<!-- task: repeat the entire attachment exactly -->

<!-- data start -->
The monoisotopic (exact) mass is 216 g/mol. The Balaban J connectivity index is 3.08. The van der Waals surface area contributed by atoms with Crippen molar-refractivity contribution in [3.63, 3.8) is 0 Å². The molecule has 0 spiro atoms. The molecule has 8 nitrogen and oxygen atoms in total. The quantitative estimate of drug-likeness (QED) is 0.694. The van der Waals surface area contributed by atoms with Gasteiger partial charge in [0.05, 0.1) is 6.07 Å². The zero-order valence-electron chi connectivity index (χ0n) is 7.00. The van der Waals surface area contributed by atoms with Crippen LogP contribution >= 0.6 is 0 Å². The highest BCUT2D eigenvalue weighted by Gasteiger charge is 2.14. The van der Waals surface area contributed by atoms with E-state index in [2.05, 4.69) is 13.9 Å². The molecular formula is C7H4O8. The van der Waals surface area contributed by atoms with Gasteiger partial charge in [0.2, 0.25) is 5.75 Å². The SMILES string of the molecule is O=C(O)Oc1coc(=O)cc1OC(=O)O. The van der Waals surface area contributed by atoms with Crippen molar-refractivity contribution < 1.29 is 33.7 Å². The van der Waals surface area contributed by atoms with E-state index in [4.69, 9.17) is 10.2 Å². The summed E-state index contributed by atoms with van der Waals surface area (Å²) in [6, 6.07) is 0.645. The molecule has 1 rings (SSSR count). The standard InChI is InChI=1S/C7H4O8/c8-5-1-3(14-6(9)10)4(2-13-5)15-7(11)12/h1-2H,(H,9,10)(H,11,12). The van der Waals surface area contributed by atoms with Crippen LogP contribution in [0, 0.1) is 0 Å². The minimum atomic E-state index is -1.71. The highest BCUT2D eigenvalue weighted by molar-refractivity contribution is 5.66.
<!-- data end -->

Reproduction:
The monoisotopic (exact) mass is 216 g/mol. The Balaban J connectivity index is 3.08. The van der Waals surface area contributed by atoms with Crippen molar-refractivity contribution in [3.63, 3.8) is 0 Å². The molecule has 0 spiro atoms. The molecule has 8 nitrogen and oxygen atoms in total. The quantitative estimate of drug-likeness (QED) is 0.694. The van der Waals surface area contributed by atoms with Gasteiger partial charge in [0.05, 0.1) is 6.07 Å². The zero-order valence-electron chi connectivity index (χ0n) is 7.00. The van der Waals surface area contributed by atoms with Crippen LogP contribution >= 0.6 is 0 Å². The highest BCUT2D eigenvalue weighted by Gasteiger charge is 2.14. The van der Waals surface area contributed by atoms with E-state index in [2.05, 4.69) is 13.9 Å². The molecular formula is C7H4O8. The van der Waals surface area contributed by atoms with Gasteiger partial charge in [0.2, 0.25) is 5.75 Å². The SMILES string of the molecule is O=C(O)Oc1coc(=O)cc1OC(=O)O. The van der Waals surface area contributed by atoms with Crippen molar-refractivity contribution < 1.29 is 33.7 Å². The van der Waals surface area contributed by atoms with E-state index in [4.69, 9.17) is 10.2 Å². The summed E-state index contributed by atoms with van der Waals surface area (Å²) in [6, 6.07) is 0.645. The molecule has 1 rings (SSSR count). The standard InChI is InChI=1S/C7H4O8/c8-5-1-3(14-6(9)10)4(2-13-5)15-7(11)12/h1-2H,(H,9,10)(H,11,12). The van der Waals surface area contributed by atoms with Crippen LogP contribution in [0, 0.1) is 0 Å². The minimum atomic E-state index is -1.71. The highest BCUT2D eigenvalue weighted by molar-refractivity contribution is 5.66.